1.The respondents, Joseph Amisi Omukanda, Albert Angwa Mukanda, Bonface Angwe Mukanda, David Amisi and Benson Andayi had been charged before the primary court, on 11 counts of incitement to violence, assault causing actual bodily harm, stealing, and malicious damage to property. The events complained of happened on 31st May 2018, at Eshikoni Village, Esumeiya Sub-Location, West Butsotso Location, Navakholo Sub-County, Kakamega County. The complainants were Linet Washiali, Patrick Okaso Nyanje, Abdalla Omusina Juma, David Malova, Enos Anzetse Ambongo, Robert Wabuko, the Government of Kenya, and Ben Washiali.
2.An oral hearing of the matter was not conducted. Plea was taken on 14th June 2018 and 11th September 2018. The second plea taking was occasioned by consolidation of charges. All the respondents pleaded not guilty. On that day, 11th September 2018, the prosecution had 8 witnesses, and was ready to proceed. An adjournment was caused by the 1st respondent, on grounds that he was due to travel out of the country that day. The matter was adjourned to 1st October 2018, when it did not proceed, as the 1st respondent was absent, and the trial magistrate was said to be away on official duty. The matter was then marked for mention on 15th October 2018, when it was fixed for hearing on 21st January 2019. On 21st January 2019, the prosecution did not have witnesses, and the matter was adjourned to 22nd May 2019 for hearing. On 22nd May 2019, the prosecution asked for time to attempt out of court settlement. 3rd July 2019 was allocated as the date for mention on that. On 3rd July 2019, the issue of out of court settlement did not arise, as none of the parties mentioned it, and the suit was fixed for hearing on 23rd September 2019. On 23rd September 2019, the prosecution had no witnesses, and prayed to withdraw the prosecution under section 87(a) of the Criminal Procedure Code, Cap 75, Laws of Kenya. The trial court, instead, acquitted the respondents, under section 210 of the Criminal Procedure Code.
3.The appeal herein arises from that acquittal under section 210 of the Criminal Procedure Code. The trial court is accused of canvasing an acquittal under section 210, as the defence had already conceded to an adjournment, and the acquittal under section 210 was wrongful as no witnesses had testified.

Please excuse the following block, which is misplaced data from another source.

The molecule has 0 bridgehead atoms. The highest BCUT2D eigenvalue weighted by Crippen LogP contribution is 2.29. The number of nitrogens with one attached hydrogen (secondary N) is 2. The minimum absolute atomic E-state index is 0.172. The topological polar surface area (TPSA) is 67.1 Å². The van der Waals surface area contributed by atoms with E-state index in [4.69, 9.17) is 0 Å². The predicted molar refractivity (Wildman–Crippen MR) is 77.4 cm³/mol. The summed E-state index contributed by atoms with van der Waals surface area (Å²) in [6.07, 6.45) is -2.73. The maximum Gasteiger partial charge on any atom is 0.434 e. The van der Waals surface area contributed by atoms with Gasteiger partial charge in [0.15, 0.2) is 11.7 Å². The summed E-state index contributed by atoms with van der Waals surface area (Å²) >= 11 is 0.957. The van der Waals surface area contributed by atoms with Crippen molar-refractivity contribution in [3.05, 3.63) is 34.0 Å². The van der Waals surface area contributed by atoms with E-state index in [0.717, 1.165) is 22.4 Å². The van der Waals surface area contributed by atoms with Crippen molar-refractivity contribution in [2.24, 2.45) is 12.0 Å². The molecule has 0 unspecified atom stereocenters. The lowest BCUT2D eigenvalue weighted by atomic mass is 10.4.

4.This matter is fairly straightforward. The prosecution was not ready with its witnesses, and sought an adjournment. The defence had conceded to it, but the trial court wanted none of it. Whereupon, the prosecution sought to terminate the trial of the respondents, under section 87(a) of the Criminal Procedure Code, but the court applied section 210 of the Criminal Procedure Code, instead, and acquitted the respondents.
5.On 23rd September 2019, the prosecution was asking for adjournment for a third consecutive time. On 21st September 2019, the caused an adjournment, as it had no witnesses. The matter was put off to 22nd May 2019. On 22nd May 2019, it was recorded that there were 7 witnesses in court, but the prosecution asked that the matter be adjourned as some of the appellants had sought an out of court settlement. When the matter came up for mention on 3rd July 2019, for mention, on the out of court settlement, none of the parties mentioned any out of court settlement, and no one talked of any negotiations, instead they asked for a hearing date, and were given 23rd September 2019. Come 23rd September 2029, the prosecution did not have witnesses. On 3 consecutive occasions, when the matter was up for hearing, the prosecution caused adjournments. The trial court was justified, in the circumstances, not to entertain a further adjournment on the matter, at the instance of the prosecution, even though the defence had acquiesced to it. The trial court has control of proceedings, and it is not bound by the wishes of either side, the prosecution or the defence, except to do what is just, in the circumstances. Justice called for discontinuance of the proceedings, as the prosecution was not serious with prosecuting the case.
6.On the application of sections 87(a) and 210 of the Criminal Procedure Code, the trial did not start in earnest, for no witnesses testified before the court. Withdrawal of a prosecution or of charges, where no witnesses have testified, is governed by section 87(a), and not section 210, which applies where the prosecution has presented witnesses and closed its case, and the trial court has to rule on whether a prima facie case has been established. The trial court was overzealous. It ought to have allowed a withdrawal under section 87(a), and not section 210. The court exercised a discretion which it did not have. See Republic vs. Hasmukh Meghji Shah  eKLR (O’Kubasu & Todd, JJ), Republic vs. Nathif Jama Adan & 6 others  eKLR (C. Kariuki, J) and Director of Public Prosecutions vs. Perry Mansukh Kansagara & 8 others  eKLR (Mwongo, J).
7.Consequently, I find merit in the appeal herein, and I hereby allow the same. I, accordingly, quash the acquittal of the respondents, on 23rd September 2019, in Kakamega CMCCRC No. 1433 of 2018, under section 210 of the Criminal Procedure Code, and I substitute the order with one allowing withdrawal of the prosecution of the respondents, under section 87(a) of the Criminal Procedure Code, and discharge of the respondents accordingly. It is so ordered.